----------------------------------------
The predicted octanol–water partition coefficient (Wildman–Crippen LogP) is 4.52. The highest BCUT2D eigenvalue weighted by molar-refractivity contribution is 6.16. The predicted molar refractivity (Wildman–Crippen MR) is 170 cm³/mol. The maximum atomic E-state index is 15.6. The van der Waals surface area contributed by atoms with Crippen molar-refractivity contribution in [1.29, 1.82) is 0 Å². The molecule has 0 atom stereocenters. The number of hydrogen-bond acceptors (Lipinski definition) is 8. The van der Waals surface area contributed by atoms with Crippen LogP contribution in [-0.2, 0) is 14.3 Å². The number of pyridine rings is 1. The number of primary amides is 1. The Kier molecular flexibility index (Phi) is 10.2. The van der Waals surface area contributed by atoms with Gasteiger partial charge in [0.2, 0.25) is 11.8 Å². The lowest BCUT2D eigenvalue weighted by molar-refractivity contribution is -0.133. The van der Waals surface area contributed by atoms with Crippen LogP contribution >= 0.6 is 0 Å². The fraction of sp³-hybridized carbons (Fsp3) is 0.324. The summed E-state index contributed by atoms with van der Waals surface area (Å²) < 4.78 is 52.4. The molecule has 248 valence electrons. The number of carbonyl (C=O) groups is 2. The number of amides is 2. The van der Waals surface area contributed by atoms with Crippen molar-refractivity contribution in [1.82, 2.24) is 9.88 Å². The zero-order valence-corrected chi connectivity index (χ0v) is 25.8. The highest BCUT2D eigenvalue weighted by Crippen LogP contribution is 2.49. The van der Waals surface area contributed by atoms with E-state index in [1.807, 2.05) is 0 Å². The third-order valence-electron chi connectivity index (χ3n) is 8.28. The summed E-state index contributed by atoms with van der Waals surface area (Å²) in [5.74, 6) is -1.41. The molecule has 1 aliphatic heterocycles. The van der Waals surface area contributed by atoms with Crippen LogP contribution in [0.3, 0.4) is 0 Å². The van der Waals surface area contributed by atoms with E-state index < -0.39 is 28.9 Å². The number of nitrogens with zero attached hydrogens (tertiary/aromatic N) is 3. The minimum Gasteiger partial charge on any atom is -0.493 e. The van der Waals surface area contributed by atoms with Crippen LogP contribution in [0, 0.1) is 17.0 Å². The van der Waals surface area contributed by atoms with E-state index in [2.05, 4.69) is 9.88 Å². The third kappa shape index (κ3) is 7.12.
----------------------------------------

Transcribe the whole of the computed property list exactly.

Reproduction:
The predicted octanol–water partition coefficient (Wildman–Crippen LogP) is 4.52. The highest BCUT2D eigenvalue weighted by molar-refractivity contribution is 6.16. The predicted molar refractivity (Wildman–Crippen MR) is 170 cm³/mol. The maximum atomic E-state index is 15.6. The van der Waals surface area contributed by atoms with Crippen molar-refractivity contribution in [1.29, 1.82) is 0 Å². The molecule has 0 atom stereocenters. The number of hydrogen-bond acceptors (Lipinski definition) is 8. The van der Waals surface area contributed by atoms with Crippen LogP contribution in [-0.2, 0) is 14.3 Å². The number of pyridine rings is 1. The number of primary amides is 1. The Kier molecular flexibility index (Phi) is 10.2. The van der Waals surface area contributed by atoms with Gasteiger partial charge in [0.2, 0.25) is 11.8 Å². The lowest BCUT2D eigenvalue weighted by molar-refractivity contribution is -0.133. The van der Waals surface area contributed by atoms with Crippen LogP contribution >= 0.6 is 0 Å². The fraction of sp³-hybridized carbons (Fsp3) is 0.324. The summed E-state index contributed by atoms with van der Waals surface area (Å²) < 4.78 is 52.4. The molecule has 248 valence electrons. The number of carbonyl (C=O) groups is 2. The number of amides is 2. The van der Waals surface area contributed by atoms with Crippen molar-refractivity contribution in [1.82, 2.24) is 9.88 Å². The zero-order valence-corrected chi connectivity index (χ0v) is 25.8. The highest BCUT2D eigenvalue weighted by Crippen LogP contribution is 2.49. The van der Waals surface area contributed by atoms with E-state index in [1.807, 2.05) is 0 Å². The third-order valence-electron chi connectivity index (χ3n) is 8.28. The summed E-state index contributed by atoms with van der Waals surface area (Å²) in [5.74, 6) is -1.41. The molecule has 1 aliphatic heterocycles. The van der Waals surface area contributed by atoms with Crippen LogP contribution in [0.3, 0.4) is 0 Å². The van der Waals surface area contributed by atoms with E-state index < -0.39 is 28.9 Å². The number of nitrogens with zero attached hydrogens (tertiary/aromatic N) is 3. The minimum Gasteiger partial charge on any atom is -0.493 e. The van der Waals surface area contributed by atoms with Crippen LogP contribution in [0, 0.1) is 17.0 Å². The van der Waals surface area contributed by atoms with E-state index in [2.05, 4.69) is 9.88 Å². The third kappa shape index (κ3) is 7.12.